NetWellness is a global, community service providing quality, unbiased health information from our partner university faculty. NetWellness is commercial-free and does not accept advertising.
Tuesday, December 6, 2016
Skin Care and Diseases
What does UV light mean to me?
I keep reading about ultraviolet or "UV" light. I am concerned about skin cancer, because my sister and dad have it, and I have read that UV light can cause this, but I don`t really understand how to avoid it. Also, is it what we call "black lights"?
The solar radiation reaches the earth as a continuous electromagnetic spectrum. Approximately 230 nanometers of radiate energy is filtered out by our atmosphere and protects us from very short wavelengths that approach x-ray in strength. The other end of the spectrum contains a number of wavelengths, and our eyes pick up many of the wavelengths in the visible spectrum. Those are characterized by the colors of the rainbow. In addition, heat energy is transmitted, forming the far end of the electromagnetic spectrum. Ultraviolet light B is in that spectrum from about 230 to 320 nanometers. It is quite biologically active and exposure to it can produce changes in the structure and function of all elements of the skin. Ultraviolet light A is a slightly longer wavelength that runs through the serrate band of 440 nanometers. Both ultraviolet light A & B are biologically active; ultraviolet light B is primarily responsible for intrinsic (that is within the skin) production of vitamin D and is important in controlling the integrity of the immune system and the production of intrinsic vitamin D. Despite the beneficial effects of the shorter wavelengths of light, prolonged exposure and extensive exposure produces damage to the connective tissue, as well as the epithelium, and the appendages of the skin.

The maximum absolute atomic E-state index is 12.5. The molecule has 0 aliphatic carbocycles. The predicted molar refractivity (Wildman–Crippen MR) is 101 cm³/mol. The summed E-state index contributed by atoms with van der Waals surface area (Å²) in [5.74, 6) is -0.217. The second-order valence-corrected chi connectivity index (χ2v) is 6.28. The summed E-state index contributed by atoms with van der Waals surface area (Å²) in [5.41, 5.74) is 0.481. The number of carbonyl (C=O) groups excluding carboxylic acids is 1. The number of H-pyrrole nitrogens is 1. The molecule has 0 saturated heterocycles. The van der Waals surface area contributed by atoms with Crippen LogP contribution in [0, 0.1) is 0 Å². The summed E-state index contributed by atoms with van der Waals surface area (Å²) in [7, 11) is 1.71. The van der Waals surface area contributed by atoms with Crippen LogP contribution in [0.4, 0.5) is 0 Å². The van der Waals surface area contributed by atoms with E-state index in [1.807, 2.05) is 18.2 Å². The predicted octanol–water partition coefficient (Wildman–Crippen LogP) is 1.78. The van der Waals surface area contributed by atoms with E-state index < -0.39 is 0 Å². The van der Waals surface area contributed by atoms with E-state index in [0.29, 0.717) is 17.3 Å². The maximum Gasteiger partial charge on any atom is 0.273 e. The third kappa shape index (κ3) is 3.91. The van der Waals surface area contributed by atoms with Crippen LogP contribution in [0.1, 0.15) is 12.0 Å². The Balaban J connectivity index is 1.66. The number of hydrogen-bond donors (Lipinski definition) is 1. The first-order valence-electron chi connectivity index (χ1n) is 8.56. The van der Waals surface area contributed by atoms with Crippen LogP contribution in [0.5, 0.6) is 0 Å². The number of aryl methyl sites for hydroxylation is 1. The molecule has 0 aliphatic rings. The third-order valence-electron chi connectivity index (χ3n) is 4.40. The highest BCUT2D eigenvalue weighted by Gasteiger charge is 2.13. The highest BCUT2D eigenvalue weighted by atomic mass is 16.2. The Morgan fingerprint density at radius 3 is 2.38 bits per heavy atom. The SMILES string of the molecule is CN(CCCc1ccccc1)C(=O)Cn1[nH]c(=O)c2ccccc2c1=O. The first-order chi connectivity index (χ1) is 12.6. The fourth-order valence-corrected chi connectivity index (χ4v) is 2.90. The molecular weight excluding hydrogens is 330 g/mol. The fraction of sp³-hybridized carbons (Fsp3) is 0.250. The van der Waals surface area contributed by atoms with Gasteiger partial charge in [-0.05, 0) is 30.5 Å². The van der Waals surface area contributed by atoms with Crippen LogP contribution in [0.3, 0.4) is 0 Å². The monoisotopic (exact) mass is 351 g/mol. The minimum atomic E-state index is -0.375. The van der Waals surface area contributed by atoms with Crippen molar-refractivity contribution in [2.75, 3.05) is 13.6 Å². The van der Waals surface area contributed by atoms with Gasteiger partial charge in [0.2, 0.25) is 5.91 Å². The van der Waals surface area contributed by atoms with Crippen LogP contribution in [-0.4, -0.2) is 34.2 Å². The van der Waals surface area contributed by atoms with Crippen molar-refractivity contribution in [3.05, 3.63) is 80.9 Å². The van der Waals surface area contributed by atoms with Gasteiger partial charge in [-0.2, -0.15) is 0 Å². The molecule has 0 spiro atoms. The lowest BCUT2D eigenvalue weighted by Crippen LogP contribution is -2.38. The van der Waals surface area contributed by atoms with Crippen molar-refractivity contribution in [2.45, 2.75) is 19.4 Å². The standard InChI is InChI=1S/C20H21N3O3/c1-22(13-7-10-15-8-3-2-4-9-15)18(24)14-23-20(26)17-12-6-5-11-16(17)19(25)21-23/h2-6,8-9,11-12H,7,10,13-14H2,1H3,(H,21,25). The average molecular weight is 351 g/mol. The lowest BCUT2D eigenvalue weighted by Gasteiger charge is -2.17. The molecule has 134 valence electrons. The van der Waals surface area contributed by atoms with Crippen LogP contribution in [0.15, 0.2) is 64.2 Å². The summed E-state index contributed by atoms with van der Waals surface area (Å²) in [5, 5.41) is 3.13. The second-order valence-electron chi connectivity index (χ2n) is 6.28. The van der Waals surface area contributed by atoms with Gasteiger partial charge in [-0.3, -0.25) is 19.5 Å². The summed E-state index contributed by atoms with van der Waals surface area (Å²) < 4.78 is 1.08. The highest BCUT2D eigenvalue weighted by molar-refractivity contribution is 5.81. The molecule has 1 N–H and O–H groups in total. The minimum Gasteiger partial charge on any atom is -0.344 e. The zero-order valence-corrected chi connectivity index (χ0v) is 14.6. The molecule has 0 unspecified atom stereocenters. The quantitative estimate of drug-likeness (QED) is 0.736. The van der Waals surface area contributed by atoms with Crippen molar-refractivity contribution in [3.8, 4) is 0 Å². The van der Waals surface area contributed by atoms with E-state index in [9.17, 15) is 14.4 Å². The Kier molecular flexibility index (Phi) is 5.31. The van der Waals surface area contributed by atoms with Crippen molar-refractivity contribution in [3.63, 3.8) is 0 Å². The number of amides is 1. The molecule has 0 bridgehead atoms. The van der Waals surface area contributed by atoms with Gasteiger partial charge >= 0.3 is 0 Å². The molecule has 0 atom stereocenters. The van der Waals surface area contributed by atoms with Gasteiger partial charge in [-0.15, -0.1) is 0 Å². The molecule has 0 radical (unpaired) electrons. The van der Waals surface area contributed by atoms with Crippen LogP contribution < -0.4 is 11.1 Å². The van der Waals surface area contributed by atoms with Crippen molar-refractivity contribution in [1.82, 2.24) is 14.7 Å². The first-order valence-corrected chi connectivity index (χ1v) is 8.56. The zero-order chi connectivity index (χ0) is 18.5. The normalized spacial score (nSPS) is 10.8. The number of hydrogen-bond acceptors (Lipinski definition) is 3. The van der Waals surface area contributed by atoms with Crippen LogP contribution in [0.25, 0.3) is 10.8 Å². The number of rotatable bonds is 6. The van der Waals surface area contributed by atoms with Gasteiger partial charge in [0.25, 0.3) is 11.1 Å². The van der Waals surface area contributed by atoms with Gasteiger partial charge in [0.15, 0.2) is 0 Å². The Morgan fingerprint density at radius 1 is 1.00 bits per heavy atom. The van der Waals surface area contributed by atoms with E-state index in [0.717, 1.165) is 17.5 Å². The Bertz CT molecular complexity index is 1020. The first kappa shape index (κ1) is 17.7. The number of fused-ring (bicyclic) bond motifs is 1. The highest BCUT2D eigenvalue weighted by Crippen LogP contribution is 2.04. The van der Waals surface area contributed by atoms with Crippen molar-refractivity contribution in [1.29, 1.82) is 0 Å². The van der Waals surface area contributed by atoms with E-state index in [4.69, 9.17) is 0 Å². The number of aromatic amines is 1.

Is this long term damage that may result into the development of skin cancer in the form of basal cell carcinoma, squamous cell carcinoma, and malignant melanoma? The position of us in dermatology is that we should protect you from excessive ultraviolet light exposure through protective clothing and sunscreens. We urge you to use them!
I would suggest that you purchase light protective sports clothing, available at most sporting goods establishments, and use a sunscreen with a sun protective factor (SPF #) of 30 or greater. Redness means injury. Rapid darkening is part of the reaction of the pigment cells to light injury. Try to avoid these.
"Black Lights" are ultraviolet light, and in most cases are in the UVA spectrum. They produce interesting fluorescence of certain dyes and body fluids. Ultraviolet light A certainly can accelerate aging of the retina in the eye. Prolonged exposure can also lead to premature aging of the skin and malignancy.
If you are interested in reviewing ultraviolet light extensively I would suggest the website of the American Academy of Dermatology (www.aad.com). Look under light and photobiology. I think you will find a number of interesting references. Please check the website.
Charles L Heaton, MD
College of Medicine
University of Cincinnati